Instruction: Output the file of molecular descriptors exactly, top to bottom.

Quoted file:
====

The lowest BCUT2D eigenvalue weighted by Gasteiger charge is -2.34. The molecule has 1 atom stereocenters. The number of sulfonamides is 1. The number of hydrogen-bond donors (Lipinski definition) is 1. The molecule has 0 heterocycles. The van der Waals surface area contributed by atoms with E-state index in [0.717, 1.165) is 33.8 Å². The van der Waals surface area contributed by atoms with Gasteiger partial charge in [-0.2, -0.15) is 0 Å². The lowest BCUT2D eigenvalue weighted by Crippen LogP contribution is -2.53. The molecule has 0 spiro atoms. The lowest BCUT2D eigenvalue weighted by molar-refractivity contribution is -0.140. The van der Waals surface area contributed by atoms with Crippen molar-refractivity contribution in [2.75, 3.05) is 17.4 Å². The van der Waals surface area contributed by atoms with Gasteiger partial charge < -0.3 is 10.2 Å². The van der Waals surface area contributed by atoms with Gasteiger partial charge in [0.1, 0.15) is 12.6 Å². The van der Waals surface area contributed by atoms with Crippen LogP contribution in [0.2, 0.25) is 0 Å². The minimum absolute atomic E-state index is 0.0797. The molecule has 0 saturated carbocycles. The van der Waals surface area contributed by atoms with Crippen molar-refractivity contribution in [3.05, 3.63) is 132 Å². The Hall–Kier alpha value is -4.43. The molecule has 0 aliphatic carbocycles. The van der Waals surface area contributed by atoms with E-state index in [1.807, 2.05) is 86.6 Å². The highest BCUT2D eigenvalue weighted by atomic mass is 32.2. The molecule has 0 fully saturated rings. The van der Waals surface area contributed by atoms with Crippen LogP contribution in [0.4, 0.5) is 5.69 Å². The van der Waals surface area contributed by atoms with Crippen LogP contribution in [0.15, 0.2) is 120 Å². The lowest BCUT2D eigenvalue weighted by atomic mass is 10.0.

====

The lowest BCUT2D eigenvalue weighted by Gasteiger charge is -2.34. The molecule has 1 atom stereocenters. The number of sulfonamides is 1. The number of hydrogen-bond donors (Lipinski definition) is 1. The molecule has 0 heterocycles. The van der Waals surface area contributed by atoms with E-state index in [0.717, 1.165) is 33.8 Å². The van der Waals surface area contributed by atoms with Gasteiger partial charge in [-0.2, -0.15) is 0 Å². The lowest BCUT2D eigenvalue weighted by Crippen LogP contribution is -2.53. The molecule has 0 spiro atoms. The lowest BCUT2D eigenvalue weighted by molar-refractivity contribution is -0.140. The van der Waals surface area contributed by atoms with Crippen molar-refractivity contribution in [2.75, 3.05) is 17.4 Å². The van der Waals surface area contributed by atoms with Gasteiger partial charge < -0.3 is 10.2 Å². The van der Waals surface area contributed by atoms with Gasteiger partial charge in [0.1, 0.15) is 12.6 Å². The van der Waals surface area contributed by atoms with Crippen LogP contribution in [0.2, 0.25) is 0 Å². The minimum absolute atomic E-state index is 0.0797. The molecule has 0 saturated carbocycles. The van der Waals surface area contributed by atoms with Crippen molar-refractivity contribution in [3.05, 3.63) is 132 Å². The Hall–Kier alpha value is -4.43. The molecule has 0 aliphatic carbocycles. The van der Waals surface area contributed by atoms with E-state index in [1.807, 2.05) is 86.6 Å². The highest BCUT2D eigenvalue weighted by atomic mass is 32.2. The molecule has 0 fully saturated rings. The van der Waals surface area contributed by atoms with Crippen LogP contribution in [0.4, 0.5) is 5.69 Å². The van der Waals surface area contributed by atoms with Crippen LogP contribution in [0.15, 0.2) is 120 Å². The lowest BCUT2D eigenvalue weighted by atomic mass is 10.0.